when we pronounce the question: "Do you want some coffee?" we usually only stress the words "want" and "coffee". Am I right? As far as I know the determiner "some" is unstressed as long as the stress ...
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1answer
941 views

Stress in the sentence “I'm proud of you, Hannah”

I know that we usually stress content words in a sentence and unstress function words as long as stress is not shifted for special emphasis. In the sentence, "I'm proud of you, Hannah", I would ...
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1answer
384 views

Pronunciations of “class” as found in Collins American English Dictionary

The Collins American English Dictionary gives class two pronunciations, presumably with respect to American English. Does this mean American English speakers use both equally and that both are okay?...
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1answer
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Do Americans pronounce 'are' as 'do' in “What are you waiting for”

It seems a stupid question, but I already hear American on TV or movies or even songs, say Are like Do in this context What are you waiting for I just listened to it again in this song https://...
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0answers
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Schwa Sounds in American Accent [duplicate]

I am new in America and I see most of the people use schwa sounds with most of the characters as p,w, k,c and so on. I wanted to know what all characters have the schwa sound and when and how to use ...
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2answers
126 views

Word Stress in What am I supposed to do?

I heard this question: "What am I supposed to do?" asked often by native speakers in movies. I'm sure the stress is changing depending on the context, however I think there is a default unemphatic ...
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1answer
162 views

Pronunciation of “neural” in an American accent [closed]

I am trying to pronounce the word neural in an American accent. I found it like nooral. Is that correct? Or should it be like nywral? or something else?
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2answers
598 views

Word Stress Within a Question

I saw a scene in a TV show where someone asks: What does he do? Here it is: https://youtu.be/lDMOw8c38wU For me, the letter "h" in "he" sounds silent and the whole question phonetically sounds like [...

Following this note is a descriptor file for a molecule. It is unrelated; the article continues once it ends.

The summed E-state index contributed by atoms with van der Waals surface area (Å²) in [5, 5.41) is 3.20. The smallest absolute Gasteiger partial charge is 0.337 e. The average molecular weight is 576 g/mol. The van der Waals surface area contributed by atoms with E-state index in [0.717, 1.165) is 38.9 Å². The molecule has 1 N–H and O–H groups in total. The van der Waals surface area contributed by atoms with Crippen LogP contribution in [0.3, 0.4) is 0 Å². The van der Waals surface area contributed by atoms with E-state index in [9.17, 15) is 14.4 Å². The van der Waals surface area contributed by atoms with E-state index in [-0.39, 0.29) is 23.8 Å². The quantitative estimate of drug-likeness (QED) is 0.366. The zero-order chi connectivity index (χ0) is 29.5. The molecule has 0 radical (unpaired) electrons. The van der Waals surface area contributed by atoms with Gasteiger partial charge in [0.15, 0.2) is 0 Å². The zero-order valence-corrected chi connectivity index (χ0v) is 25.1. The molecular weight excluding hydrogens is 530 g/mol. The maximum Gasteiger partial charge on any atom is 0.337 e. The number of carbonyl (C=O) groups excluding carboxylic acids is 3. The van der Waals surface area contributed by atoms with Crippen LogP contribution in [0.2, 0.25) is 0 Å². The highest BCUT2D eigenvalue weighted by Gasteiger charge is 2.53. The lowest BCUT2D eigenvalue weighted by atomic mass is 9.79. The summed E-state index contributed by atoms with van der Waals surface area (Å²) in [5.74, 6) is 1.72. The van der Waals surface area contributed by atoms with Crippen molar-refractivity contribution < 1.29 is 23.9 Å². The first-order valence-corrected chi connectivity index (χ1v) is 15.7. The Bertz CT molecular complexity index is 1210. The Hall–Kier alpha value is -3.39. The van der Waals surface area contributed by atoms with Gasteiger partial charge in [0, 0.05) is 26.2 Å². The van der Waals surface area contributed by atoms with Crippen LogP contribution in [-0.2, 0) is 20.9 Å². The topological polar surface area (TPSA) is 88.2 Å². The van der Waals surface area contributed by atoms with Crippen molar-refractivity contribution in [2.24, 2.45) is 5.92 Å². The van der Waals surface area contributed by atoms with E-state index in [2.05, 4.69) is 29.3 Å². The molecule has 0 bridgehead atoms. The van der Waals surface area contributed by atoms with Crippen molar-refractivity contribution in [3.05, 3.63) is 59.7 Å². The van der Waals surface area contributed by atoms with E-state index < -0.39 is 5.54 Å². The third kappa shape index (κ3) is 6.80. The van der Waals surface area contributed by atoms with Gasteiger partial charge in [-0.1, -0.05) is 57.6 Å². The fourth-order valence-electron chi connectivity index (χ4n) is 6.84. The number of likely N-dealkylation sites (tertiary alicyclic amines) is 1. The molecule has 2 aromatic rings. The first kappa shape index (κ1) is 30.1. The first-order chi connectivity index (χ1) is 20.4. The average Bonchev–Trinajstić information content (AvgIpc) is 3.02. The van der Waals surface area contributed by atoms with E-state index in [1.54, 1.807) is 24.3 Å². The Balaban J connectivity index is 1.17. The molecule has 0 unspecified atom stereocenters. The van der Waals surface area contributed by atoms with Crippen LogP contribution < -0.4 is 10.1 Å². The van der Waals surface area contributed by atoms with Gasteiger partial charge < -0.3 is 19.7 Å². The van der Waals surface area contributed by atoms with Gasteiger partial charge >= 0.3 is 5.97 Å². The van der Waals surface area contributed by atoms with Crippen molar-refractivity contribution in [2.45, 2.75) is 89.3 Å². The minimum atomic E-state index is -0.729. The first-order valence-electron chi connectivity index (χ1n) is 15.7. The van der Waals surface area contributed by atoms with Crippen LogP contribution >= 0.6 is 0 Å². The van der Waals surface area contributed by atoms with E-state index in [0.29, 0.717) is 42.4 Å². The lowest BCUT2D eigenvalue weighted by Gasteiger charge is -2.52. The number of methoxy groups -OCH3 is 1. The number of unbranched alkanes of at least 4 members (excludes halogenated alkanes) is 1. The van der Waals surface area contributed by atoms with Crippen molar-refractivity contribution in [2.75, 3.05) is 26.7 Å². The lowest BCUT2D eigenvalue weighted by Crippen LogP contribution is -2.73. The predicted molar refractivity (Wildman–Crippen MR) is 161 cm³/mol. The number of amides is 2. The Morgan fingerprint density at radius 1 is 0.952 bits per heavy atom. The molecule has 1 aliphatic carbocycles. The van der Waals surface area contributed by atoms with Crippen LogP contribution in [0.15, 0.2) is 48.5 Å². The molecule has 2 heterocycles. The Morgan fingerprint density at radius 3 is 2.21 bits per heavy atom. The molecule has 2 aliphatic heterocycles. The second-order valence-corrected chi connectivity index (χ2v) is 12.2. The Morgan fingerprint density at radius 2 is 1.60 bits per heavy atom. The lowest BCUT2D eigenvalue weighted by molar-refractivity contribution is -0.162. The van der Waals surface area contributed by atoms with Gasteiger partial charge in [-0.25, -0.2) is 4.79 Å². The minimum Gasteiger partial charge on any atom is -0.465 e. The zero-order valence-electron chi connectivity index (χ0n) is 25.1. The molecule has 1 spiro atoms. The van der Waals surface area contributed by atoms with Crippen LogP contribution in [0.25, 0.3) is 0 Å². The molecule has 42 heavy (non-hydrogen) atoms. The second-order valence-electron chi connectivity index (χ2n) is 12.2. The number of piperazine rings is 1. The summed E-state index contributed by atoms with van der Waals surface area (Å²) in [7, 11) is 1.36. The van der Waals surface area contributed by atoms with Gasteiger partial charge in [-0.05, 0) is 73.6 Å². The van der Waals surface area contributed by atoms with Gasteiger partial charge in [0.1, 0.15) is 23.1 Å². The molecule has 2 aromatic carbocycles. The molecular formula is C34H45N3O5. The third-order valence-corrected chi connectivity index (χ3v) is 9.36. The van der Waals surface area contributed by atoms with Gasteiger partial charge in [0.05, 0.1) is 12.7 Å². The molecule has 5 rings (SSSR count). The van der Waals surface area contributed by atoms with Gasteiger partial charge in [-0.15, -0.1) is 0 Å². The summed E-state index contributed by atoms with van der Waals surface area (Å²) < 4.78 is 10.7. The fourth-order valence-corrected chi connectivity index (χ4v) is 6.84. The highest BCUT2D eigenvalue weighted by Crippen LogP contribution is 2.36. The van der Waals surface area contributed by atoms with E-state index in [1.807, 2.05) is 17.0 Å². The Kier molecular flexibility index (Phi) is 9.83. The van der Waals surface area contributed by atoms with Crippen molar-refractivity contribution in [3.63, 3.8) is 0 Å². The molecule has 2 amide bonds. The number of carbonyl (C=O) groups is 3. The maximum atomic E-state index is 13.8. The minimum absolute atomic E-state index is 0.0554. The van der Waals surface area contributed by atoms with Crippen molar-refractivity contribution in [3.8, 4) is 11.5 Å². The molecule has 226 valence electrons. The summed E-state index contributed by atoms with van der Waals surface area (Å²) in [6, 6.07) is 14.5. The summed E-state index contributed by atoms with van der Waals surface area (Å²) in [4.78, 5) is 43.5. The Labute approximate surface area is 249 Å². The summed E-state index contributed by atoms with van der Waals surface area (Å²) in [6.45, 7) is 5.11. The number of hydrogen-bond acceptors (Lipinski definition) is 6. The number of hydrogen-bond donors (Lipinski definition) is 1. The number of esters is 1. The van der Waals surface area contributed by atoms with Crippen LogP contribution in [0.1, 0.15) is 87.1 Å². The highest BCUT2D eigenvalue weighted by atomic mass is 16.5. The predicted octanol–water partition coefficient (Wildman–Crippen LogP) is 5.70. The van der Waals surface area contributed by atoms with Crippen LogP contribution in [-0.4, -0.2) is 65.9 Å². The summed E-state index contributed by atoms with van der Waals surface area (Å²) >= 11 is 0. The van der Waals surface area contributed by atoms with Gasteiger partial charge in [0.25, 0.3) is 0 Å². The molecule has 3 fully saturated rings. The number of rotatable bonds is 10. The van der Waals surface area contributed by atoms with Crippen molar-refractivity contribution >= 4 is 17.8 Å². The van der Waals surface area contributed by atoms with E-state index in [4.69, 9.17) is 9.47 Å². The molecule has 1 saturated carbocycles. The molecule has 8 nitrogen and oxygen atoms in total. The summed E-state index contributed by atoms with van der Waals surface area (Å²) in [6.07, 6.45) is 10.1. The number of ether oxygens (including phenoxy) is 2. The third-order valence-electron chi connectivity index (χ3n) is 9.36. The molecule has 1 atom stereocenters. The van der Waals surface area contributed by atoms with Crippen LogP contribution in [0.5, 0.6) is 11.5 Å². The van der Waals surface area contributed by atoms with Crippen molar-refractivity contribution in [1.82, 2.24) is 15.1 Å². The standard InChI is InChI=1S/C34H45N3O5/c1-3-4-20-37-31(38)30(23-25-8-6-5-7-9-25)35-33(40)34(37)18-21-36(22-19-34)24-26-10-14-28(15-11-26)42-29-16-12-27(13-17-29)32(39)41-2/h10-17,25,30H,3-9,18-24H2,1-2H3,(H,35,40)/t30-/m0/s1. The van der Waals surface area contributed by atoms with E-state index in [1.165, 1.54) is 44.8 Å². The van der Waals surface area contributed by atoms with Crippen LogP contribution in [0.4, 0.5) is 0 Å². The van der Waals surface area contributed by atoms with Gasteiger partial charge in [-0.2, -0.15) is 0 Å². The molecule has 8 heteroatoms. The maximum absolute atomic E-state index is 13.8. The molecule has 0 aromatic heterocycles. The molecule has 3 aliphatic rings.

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3answers
210 views

I need feedback on my pronunciation

I would like to have your feedback on my pronunciation: https://clyp.it/3d4d5jxh Your time is greatly appareciated. English is my second language. Thank you!
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1answer
80 views

Am I eliding correctly “haven't” etc? (AmE)

I am trying to learn American accent and I am practicing using this sentence: Hey, I haven't seen you in a while. Yeah, well, actually, today was the first day I worked out since a while. What I ...
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1answer
237 views

American Accent Am I saying “were” as “where” in this recording?

I am trying to learn American Accent, and I am having a problem when saying were and where, I made this recording to you. I won't write the test that I have said in order to let you feel if my accent ...
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1answer
218 views

Do you consider this as connected speech in American accent [closed]

I am trying to learn an American accent. I don't know if what I am saying is considered connected speech. I uploaded the recording here: NOTE: The link given by the OP to the referenced sound file ...
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2answers
204 views

Need pronunciation feedback: What do you do?

I need your feedback. Did I pronounce the question "What do you do?" good or not so good in American English? https://clyp.it/wnxeqwau Any suggestion would be appreciated. Thank you!
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3answers
512 views

How to pronounce pick it up in Standard American English

When you pronounce the phrase 'pick it up' as a native speaker, is there any word in it that need to be pronounce higher in pitch with more stress? This is how I pronounce it in American English. I'm ...
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2answers
561 views

Do Americans pronounce “do you” as something like “dia” or “d'ya”?

I heard some Americans talking and they said something like dia/d'ya instead of do you. For example: What time do you have was said something like what time dia/d'ya have is that correct ...
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2answers
2k views

Are “Put it on” and “Put them on” phrasal verbs?

Are "put it on" and "put them on" phrasal verbs? I noticed that when Americans pronounce "put them on" they don't say "them". They use the weak form of "them" that sounds like "əm" (schwa sound + m). ...
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2answers
2k views

Pronunciation of “sure” in American English

I saw that "sure" can be pronounced [ʃʊər] or [ʃər] in the dictionary. Here's my audio: https://clyp.it/4gdwhi24 First I pronounce it [ʃʊər] then [ʃər] I don't know which one should I use, or is this ...